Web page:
Sean Lane: Right, they're all systematized.
Bala Balabaskaran: That's right. And, in addition to that, we also had not just the people that were carving the territories, but as I mentioned, you also have the employee success team that's now the HR team that's actually working on, who do we promote into what roles and how many people do we need to go hire? What's the pipeline for that look like? All of that data was also now being put into the same place, which allowed us to compare and contrast the territory structure we were building with the people that would go into them, right? And that allowed for much simpler process in terms of planning. And we didn't have people who's sole jobs was to put spreadsheets back. They could do much more higher value stuff like analyze this data and provide suggestions, right?
Sean Lane: And inaudible made it more transparent, too, right?
Bala Balabaskaran: It did, it did. Now, that transparency also has it's challenges, right?
Sean Lane: Of course.
Bala Balabaskaran: Because, when you expose a lot of the planning data to even people at the front line level, there could be adverse reactions to the current inaudible sales. So, if you know that you're going to lose these bunch of accounts next year, you probably won't invest time in, right? So, we have to be careful about when we revealed what to what level of the organization. And the best part, of course, at the end of this is that we could just sync the data from this planned environment into our live production system, right? And so, that process of pushing the data out no longer involved running data loader on 15, 20 machines at the same time, to now more of an integrated process where the data would naturally flow from this central environment into the production environment.
Sean Lane: Bala's secret sauce: if you can make it repeatable, then you can automate it. If you can automate it, then you can scale. By the way, for the record, in Bala's final planning cycle at Salesforce, after three years of tweaks and improvements to the planning process and to creating this centralized system, for the first time in company history, territories were delivered to all of the reps before their annual kick off. Not two months later, no more aftershocks. Before we go, at the end of each show, we're going to ask each guest the same lightning round of questions. Ready? Here we go. Best book you've read in the last six months.
Bala Balabaskaran: I'm not a great reader, but one that I read is that Learnings From a Sheepdog. I actually don't know who the author is, to be honest.
Sean Lane: Learnings From a Sheepdog. What's it about?
Bala Balabaskaran: It's basically about the way that a sheepdog approaches what they're supposed to be doing and things about loyalty and structure and so on. Yeah.
Sean Lane: Cool. I'll have to check it out. Favorite part about working in ops.
Bala Balabaskaran: I think just the variety of challenges. No two days are the same and especially if you are inclined to problem solving, this is a great place to be because every day, you face a different challenge. As you can tell, even in a smaller organization, you face the same type of challenges that a large organization would face, just the scale is different, right? But there's always a lot of trouble shooting.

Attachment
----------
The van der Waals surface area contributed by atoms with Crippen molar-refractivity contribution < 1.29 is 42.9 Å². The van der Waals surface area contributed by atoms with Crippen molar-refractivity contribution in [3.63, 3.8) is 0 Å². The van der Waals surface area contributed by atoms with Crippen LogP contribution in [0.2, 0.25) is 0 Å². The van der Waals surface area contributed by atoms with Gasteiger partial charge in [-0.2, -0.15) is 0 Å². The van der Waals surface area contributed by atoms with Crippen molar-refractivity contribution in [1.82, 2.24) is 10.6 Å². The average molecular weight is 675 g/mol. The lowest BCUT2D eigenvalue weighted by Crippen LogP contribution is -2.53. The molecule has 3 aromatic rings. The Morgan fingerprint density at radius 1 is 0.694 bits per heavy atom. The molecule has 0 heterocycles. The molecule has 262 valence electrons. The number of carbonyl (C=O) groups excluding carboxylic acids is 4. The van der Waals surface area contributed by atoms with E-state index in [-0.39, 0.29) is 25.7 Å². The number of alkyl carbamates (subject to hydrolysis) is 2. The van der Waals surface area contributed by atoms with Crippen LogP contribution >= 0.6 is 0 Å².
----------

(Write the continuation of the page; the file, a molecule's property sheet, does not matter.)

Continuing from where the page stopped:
Sean Lane: Least favorite part about working in ops.
Bala Balabaskaran: Late nights, especially when those time frames come up for rolling out stuff or you're responsible for production success of the business, right? Those are not really fun, but those are an inherent part of what you need to do.
Sean Lane: I can sense a lot of people listening nodding their heads on that one. Someone who impacted you getting the job you have today.
Bala Balabaskaran: The job I have today, I would have to say my partner, Dharmesh Singh, and we looked at this whole problem and had to mind meld on inaudible we could do this and really bring all of our learnings across. I've known him for 13 plus years across Microsoft and Salesforce, so we went, oh my God, this is a pain that we can really solve and bring it down to the mid market who can't afford to throw resources at this.
Sean Lane: Yeah, I love that I can take all the pain points you just described over the time we've been talking and draw a straight line to the work you guys are doing at Fullcast.io. It's amazing. One piece of advice for people who want to have your job someday.
Bala Balabaskaran: I think, you alluded to it. I believe that you have to think about the long term, but you also have to balance that with solving something for the short term. Everything that you pick up is not as easy as it seems right away, right? And so, just building that mentality of how do we think about this in the long term, how do we think about it to scale, especially in ops, I think that's the most important thing. I had a boss of mine who used to say, " solve the process first before you solve the problem." For me, that's just the thinking that, from an ops perspective, you take a job, like your responsible for de- duping and cleaning up data, well, you could be doing that forever unless you figure out how to turn off the faucet that's throwing in the bad data, right? So, always think about it from that standpoint. I think scale, long term, if you ask those questions, then I think it will reveal a whole new interesting side to ops that you'll find very exciting.
Sean Lane: Thank you so much to Bala for joining us on today's show and giving us that step by step framework for how to build an operating plan. By the way, as we mentioned Bala now is the co- founder of Fullcast. io, where they're building software to help link that sales planning process to operational execution, so go ahead and check them out. Thanks so much for everybody for tuning in and listening. Leave us a six star review on Apple Podcast if you're enjoying the show. If you have some feedback for Bala or for myself, you can Tweet at me @ Seany_Biz, leave me a message at LinkedIn. That's going to do it for us for this week. We'll see you next time.